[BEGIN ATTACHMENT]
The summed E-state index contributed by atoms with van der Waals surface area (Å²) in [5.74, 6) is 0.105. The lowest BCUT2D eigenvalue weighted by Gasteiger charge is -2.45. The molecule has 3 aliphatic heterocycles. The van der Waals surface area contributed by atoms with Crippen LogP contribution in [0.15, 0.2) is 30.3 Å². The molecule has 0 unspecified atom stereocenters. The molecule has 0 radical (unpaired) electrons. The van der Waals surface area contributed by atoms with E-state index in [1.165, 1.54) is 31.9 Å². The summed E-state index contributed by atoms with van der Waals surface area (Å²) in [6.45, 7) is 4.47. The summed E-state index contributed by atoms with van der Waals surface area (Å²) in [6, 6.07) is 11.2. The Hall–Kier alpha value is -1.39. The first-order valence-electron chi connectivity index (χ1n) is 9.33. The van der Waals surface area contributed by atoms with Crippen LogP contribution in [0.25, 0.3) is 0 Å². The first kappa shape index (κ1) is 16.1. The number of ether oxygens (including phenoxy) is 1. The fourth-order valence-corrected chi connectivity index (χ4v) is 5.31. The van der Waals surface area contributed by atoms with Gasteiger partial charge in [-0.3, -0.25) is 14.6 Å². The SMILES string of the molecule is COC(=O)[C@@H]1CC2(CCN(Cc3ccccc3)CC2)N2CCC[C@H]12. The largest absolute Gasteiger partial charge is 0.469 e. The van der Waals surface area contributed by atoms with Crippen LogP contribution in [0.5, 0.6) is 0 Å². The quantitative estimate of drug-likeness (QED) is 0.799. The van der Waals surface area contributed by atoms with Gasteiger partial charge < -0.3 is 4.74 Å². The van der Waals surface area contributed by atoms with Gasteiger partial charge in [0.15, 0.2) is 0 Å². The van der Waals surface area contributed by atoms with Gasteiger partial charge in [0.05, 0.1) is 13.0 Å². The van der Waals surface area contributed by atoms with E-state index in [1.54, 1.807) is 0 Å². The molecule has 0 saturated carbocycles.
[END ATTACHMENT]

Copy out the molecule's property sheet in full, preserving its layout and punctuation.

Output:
The summed E-state index contributed by atoms with van der Waals surface area (Å²) in [5.74, 6) is 0.105. The lowest BCUT2D eigenvalue weighted by Gasteiger charge is -2.45. The molecule has 3 aliphatic heterocycles. The van der Waals surface area contributed by atoms with Crippen LogP contribution in [0.15, 0.2) is 30.3 Å². The molecule has 0 unspecified atom stereocenters. The molecule has 0 radical (unpaired) electrons. The van der Waals surface area contributed by atoms with E-state index in [1.165, 1.54) is 31.9 Å². The summed E-state index contributed by atoms with van der Waals surface area (Å²) in [6.45, 7) is 4.47. The summed E-state index contributed by atoms with van der Waals surface area (Å²) in [6, 6.07) is 11.2. The Hall–Kier alpha value is -1.39. The first-order valence-electron chi connectivity index (χ1n) is 9.33. The van der Waals surface area contributed by atoms with Crippen LogP contribution in [0.25, 0.3) is 0 Å². The first kappa shape index (κ1) is 16.1. The number of ether oxygens (including phenoxy) is 1. The fourth-order valence-corrected chi connectivity index (χ4v) is 5.31. The van der Waals surface area contributed by atoms with Gasteiger partial charge in [-0.3, -0.25) is 14.6 Å². The SMILES string of the molecule is COC(=O)[C@@H]1CC2(CCN(Cc3ccccc3)CC2)N2CCC[C@H]12. The largest absolute Gasteiger partial charge is 0.469 e. The van der Waals surface area contributed by atoms with Crippen LogP contribution in [0.5, 0.6) is 0 Å². The quantitative estimate of drug-likeness (QED) is 0.799. The van der Waals surface area contributed by atoms with Gasteiger partial charge < -0.3 is 4.74 Å². The van der Waals surface area contributed by atoms with Gasteiger partial charge in [0.15, 0.2) is 0 Å². The van der Waals surface area contributed by atoms with Gasteiger partial charge in [0.05, 0.1) is 13.0 Å². The van der Waals surface area contributed by atoms with E-state index in [1.54, 1.807) is 0 Å². The molecule has 0 saturated carbocycles.